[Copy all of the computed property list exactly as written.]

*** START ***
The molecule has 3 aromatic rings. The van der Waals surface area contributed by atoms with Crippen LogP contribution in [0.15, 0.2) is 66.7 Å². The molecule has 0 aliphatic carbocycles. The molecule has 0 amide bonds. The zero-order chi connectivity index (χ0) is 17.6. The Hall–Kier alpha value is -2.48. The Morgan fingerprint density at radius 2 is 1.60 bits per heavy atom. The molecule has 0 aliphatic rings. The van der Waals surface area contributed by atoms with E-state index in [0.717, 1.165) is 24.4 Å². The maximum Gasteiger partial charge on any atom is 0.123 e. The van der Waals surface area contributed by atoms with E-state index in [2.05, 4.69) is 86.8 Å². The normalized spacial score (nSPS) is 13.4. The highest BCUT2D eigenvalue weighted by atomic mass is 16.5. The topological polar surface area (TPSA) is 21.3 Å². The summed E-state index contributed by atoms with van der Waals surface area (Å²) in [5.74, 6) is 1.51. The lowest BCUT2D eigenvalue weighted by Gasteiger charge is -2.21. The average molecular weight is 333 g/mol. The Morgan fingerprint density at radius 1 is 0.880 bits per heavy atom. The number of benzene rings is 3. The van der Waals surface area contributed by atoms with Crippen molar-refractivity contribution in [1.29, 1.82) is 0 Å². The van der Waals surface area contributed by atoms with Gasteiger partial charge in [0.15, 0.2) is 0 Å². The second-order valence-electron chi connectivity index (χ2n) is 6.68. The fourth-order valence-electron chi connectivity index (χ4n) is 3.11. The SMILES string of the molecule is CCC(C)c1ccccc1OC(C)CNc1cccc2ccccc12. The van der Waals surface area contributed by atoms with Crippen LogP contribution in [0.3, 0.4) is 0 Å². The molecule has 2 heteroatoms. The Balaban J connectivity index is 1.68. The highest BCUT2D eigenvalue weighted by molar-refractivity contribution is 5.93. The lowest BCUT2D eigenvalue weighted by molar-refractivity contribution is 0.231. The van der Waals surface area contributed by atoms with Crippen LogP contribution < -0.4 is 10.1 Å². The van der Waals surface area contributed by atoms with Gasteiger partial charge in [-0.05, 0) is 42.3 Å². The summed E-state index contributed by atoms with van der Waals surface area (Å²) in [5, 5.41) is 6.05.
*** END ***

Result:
The molecule has 3 aromatic rings. The van der Waals surface area contributed by atoms with Crippen LogP contribution in [0.15, 0.2) is 66.7 Å². The molecule has 0 aliphatic carbocycles. The molecule has 0 amide bonds. The zero-order chi connectivity index (χ0) is 17.6. The Hall–Kier alpha value is -2.48. The Morgan fingerprint density at radius 2 is 1.60 bits per heavy atom. The molecule has 0 aliphatic rings. The van der Waals surface area contributed by atoms with E-state index in [0.717, 1.165) is 24.4 Å². The maximum Gasteiger partial charge on any atom is 0.123 e. The van der Waals surface area contributed by atoms with E-state index in [2.05, 4.69) is 86.8 Å². The normalized spacial score (nSPS) is 13.4. The highest BCUT2D eigenvalue weighted by atomic mass is 16.5. The topological polar surface area (TPSA) is 21.3 Å². The summed E-state index contributed by atoms with van der Waals surface area (Å²) in [5.74, 6) is 1.51. The lowest BCUT2D eigenvalue weighted by Gasteiger charge is -2.21. The average molecular weight is 333 g/mol. The Morgan fingerprint density at radius 1 is 0.880 bits per heavy atom. The number of benzene rings is 3. The van der Waals surface area contributed by atoms with Crippen molar-refractivity contribution in [1.29, 1.82) is 0 Å². The van der Waals surface area contributed by atoms with Gasteiger partial charge in [0.15, 0.2) is 0 Å². The second-order valence-electron chi connectivity index (χ2n) is 6.68. The fourth-order valence-electron chi connectivity index (χ4n) is 3.11. The SMILES string of the molecule is CCC(C)c1ccccc1OC(C)CNc1cccc2ccccc12. The van der Waals surface area contributed by atoms with Crippen LogP contribution in [0.3, 0.4) is 0 Å². The molecule has 2 heteroatoms. The Balaban J connectivity index is 1.68. The highest BCUT2D eigenvalue weighted by molar-refractivity contribution is 5.93. The lowest BCUT2D eigenvalue weighted by molar-refractivity contribution is 0.231. The van der Waals surface area contributed by atoms with Crippen LogP contribution < -0.4 is 10.1 Å². The van der Waals surface area contributed by atoms with Gasteiger partial charge in [-0.05, 0) is 42.3 Å². The summed E-state index contributed by atoms with van der Waals surface area (Å²) in [5, 5.41) is 6.05.